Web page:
Bad settings, camera shake, insufficient light, moving subjects and being too close to your subject are just some of the many culprits that can give you blurry photos. Follow these 10 tips to take sharper snaps, whatever the shot and conditions.
The tripod is a photographer’s best friend. Whether you’re using a smartphone, a compact camera, a DSLR or a hybrid, using a tripod is the best way to stabilize your camera. In addition to avoiding camera shake – that is, blur caused by unwanted camera movement – a tripod gives you lots of latitude when it comes to shooting angles. And, because it allows you longer exposure times, which means more light can come in, it makes shooting at dawn, dusk or night a lot easier, giving you sharper, higher-quality photos. It also helps improve the quality of indoor shots by eliminating the need for a flash and providing greater depth of field (and therefore, sharper backgrounds). What's more, because it takes a while to set up your tripod, you'll have extra time to plan your shot perfectly!
All cameras come with the indispensable auto-focus feature. On single lens reflex cameras (SLRs), you activate it by pushing the shutter-release button halfway down and holding it until the subject is in focus. Some cameras can also focus automatically on and track moving subjects.
Trouble is, the focus isn’t always where you want it. The result: sometimes you get an unintentionally blurry photo because main subject wasn’t in focus. That's particularly the case if your subject isn't centred in the frame. To avoid this problem, focus manually by pointing the viewfinder directly at your subject.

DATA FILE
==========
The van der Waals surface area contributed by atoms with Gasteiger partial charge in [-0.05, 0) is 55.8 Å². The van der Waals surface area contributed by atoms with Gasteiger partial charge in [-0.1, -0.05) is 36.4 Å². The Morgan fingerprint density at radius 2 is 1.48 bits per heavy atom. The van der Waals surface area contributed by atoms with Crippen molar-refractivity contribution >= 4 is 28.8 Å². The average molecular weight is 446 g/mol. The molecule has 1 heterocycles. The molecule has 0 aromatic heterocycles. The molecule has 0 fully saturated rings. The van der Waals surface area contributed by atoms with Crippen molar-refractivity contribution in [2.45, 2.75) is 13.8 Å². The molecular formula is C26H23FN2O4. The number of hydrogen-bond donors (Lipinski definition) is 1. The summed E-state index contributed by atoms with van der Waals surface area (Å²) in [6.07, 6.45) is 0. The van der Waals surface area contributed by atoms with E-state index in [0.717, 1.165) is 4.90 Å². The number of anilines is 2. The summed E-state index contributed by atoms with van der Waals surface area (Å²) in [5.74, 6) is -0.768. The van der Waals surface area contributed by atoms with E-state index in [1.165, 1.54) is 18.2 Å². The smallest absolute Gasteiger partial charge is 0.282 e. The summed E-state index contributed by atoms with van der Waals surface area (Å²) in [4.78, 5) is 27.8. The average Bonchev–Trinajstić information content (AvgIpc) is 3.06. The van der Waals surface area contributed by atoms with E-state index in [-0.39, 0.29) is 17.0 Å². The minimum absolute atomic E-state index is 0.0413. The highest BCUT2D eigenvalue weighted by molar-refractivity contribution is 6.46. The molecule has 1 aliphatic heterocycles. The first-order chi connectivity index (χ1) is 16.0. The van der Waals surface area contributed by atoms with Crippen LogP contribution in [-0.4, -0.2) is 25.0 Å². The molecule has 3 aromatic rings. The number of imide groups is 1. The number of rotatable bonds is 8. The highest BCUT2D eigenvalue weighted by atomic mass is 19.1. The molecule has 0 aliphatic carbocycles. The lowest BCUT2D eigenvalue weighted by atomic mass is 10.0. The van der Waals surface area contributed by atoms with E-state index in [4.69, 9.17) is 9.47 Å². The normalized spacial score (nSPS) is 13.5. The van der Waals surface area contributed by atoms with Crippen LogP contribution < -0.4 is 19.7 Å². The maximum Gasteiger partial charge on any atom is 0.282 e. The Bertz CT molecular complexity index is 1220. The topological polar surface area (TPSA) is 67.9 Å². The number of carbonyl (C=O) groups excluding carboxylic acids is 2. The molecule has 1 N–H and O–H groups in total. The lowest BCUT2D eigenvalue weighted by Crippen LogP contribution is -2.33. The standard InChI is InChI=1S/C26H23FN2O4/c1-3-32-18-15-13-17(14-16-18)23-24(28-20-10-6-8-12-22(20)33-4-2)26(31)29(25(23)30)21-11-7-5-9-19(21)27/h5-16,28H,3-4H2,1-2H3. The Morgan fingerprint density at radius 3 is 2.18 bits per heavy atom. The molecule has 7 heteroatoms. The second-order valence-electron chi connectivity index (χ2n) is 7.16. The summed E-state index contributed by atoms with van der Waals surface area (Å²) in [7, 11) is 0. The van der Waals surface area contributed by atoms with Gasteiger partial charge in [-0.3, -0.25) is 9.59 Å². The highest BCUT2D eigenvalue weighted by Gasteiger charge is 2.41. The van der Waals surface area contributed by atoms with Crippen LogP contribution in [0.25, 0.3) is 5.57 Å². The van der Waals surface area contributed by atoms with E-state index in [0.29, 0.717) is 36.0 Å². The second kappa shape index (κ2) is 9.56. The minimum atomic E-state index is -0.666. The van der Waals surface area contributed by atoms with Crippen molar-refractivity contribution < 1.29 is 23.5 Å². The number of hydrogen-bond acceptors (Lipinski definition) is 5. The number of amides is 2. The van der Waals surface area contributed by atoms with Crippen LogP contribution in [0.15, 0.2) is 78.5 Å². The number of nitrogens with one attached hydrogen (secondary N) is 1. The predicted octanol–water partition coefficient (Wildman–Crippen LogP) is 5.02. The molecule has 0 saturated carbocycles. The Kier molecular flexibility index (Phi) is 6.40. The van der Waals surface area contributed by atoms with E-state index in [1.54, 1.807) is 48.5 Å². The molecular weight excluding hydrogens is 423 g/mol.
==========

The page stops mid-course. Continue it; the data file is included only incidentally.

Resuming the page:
The right aperture
To get sharper images, consider closing down the aperture, restricting the amount of light that comes in. Large apertures (f/1.4, f/1.8, f/2.8, etc.) aren’t usually a lens’ best settings; it’s the smaller ones that are. Not only do these smaller apertures control the light you need to achieve desired exposures but they also increase the depth of field, giving you sharper images.
Managing exposure time
If you want to take a sharp photo of a moving subject, increase your camera’s shutter speed. In other words, adjust the camera so that your shutter opens and closes faster. The image is captured in a shorter amount of time (the subject’s movement will be frozen) and less light will come in, reducing the risk of overexposure. To be ready to release the shutter at the right moment, you can focus ahead of time on an unmoving object (such as a tree) that’s the same distance away from you as your desired subject.
The right lens
In general, fixed-focus lenses (whose focal distances don’t change – unlike zoom lenses), provide the sharpest photos. It’s important to choose the right lens for the type of shot. For example, if your subject is very close to you, check your camera’s minimum focusing distance and move away from the subject accordingly or use a macro lens.
Most modern lenses are equipped with image stabilization. This feature can anticipate the photographer’s movements and shift the optical components in the opposite direction to compensate for any blur that might be caused by an awkward movement. It usually reacts when the angle of the camera changes (when tilted, for example) but doesn’t always detect lateral movements.
Continuous shooting mode
If your sensor isn’t very powerful (such as in a smartphone) but your subject is moving quickly or you’re shooting in low light, take multiple shots in continuous shooting mode. That way, you can choose the sharpest images from the set.
A clean lens
One error every beginner makes at some time or another is taking photos with a dirty lens. Always clean your camera lens before shooting, using a microfiber cloth that won’t damage the glass.